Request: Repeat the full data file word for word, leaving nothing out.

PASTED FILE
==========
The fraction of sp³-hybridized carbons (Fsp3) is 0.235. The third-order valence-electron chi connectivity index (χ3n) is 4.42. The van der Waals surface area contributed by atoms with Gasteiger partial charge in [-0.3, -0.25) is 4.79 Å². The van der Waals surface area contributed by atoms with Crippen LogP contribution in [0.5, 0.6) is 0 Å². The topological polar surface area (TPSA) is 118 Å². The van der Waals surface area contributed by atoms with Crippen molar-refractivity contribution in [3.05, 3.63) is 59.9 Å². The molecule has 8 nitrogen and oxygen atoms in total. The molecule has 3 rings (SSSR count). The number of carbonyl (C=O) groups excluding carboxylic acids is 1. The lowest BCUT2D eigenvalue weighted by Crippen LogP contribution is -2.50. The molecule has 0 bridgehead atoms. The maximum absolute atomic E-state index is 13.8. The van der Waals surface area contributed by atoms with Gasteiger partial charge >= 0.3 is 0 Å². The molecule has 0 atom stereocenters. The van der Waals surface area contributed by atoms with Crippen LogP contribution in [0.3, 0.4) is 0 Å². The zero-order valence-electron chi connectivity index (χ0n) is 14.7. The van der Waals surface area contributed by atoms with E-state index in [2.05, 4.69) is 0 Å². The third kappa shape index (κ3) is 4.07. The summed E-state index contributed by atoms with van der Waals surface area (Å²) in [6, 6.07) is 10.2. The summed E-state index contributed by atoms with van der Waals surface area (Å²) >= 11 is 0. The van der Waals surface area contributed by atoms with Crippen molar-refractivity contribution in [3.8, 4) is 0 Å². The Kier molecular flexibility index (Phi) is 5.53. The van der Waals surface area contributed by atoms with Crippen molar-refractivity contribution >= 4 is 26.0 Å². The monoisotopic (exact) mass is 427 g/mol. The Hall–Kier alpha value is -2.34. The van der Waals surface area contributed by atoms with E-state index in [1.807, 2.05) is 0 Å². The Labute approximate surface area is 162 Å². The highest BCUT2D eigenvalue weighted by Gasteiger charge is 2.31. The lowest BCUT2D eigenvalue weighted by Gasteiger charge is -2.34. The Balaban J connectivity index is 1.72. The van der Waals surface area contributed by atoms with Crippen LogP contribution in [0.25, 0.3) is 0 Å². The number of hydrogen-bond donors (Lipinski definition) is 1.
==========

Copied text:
The fraction of sp³-hybridized carbons (Fsp3) is 0.235. The third-order valence-electron chi connectivity index (χ3n) is 4.42. The van der Waals surface area contributed by atoms with Gasteiger partial charge in [-0.3, -0.25) is 4.79 Å². The van der Waals surface area contributed by atoms with Crippen LogP contribution in [0.5, 0.6) is 0 Å². The topological polar surface area (TPSA) is 118 Å². The van der Waals surface area contributed by atoms with Crippen molar-refractivity contribution in [3.05, 3.63) is 59.9 Å². The molecule has 8 nitrogen and oxygen atoms in total. The molecule has 3 rings (SSSR count). The number of carbonyl (C=O) groups excluding carboxylic acids is 1. The lowest BCUT2D eigenvalue weighted by Crippen LogP contribution is -2.50. The molecule has 0 bridgehead atoms. The maximum absolute atomic E-state index is 13.8. The van der Waals surface area contributed by atoms with Gasteiger partial charge >= 0.3 is 0 Å². The molecule has 0 atom stereocenters. The van der Waals surface area contributed by atoms with Crippen LogP contribution in [0.3, 0.4) is 0 Å². The zero-order valence-electron chi connectivity index (χ0n) is 14.7. The van der Waals surface area contributed by atoms with E-state index in [2.05, 4.69) is 0 Å². The third kappa shape index (κ3) is 4.07. The summed E-state index contributed by atoms with van der Waals surface area (Å²) in [6, 6.07) is 10.2. The summed E-state index contributed by atoms with van der Waals surface area (Å²) >= 11 is 0. The van der Waals surface area contributed by atoms with Crippen molar-refractivity contribution in [3.8, 4) is 0 Å². The Kier molecular flexibility index (Phi) is 5.53. The van der Waals surface area contributed by atoms with Crippen molar-refractivity contribution >= 4 is 26.0 Å². The monoisotopic (exact) mass is 427 g/mol. The Hall–Kier alpha value is -2.34. The van der Waals surface area contributed by atoms with E-state index in [1.807, 2.05) is 0 Å². The Labute approximate surface area is 162 Å². The highest BCUT2D eigenvalue weighted by Gasteiger charge is 2.31. The lowest BCUT2D eigenvalue weighted by Gasteiger charge is -2.34. The Balaban J connectivity index is 1.72. The van der Waals surface area contributed by atoms with Crippen LogP contribution in [0.25, 0.3) is 0 Å². The number of hydrogen-bond donors (Lipinski definition) is 1.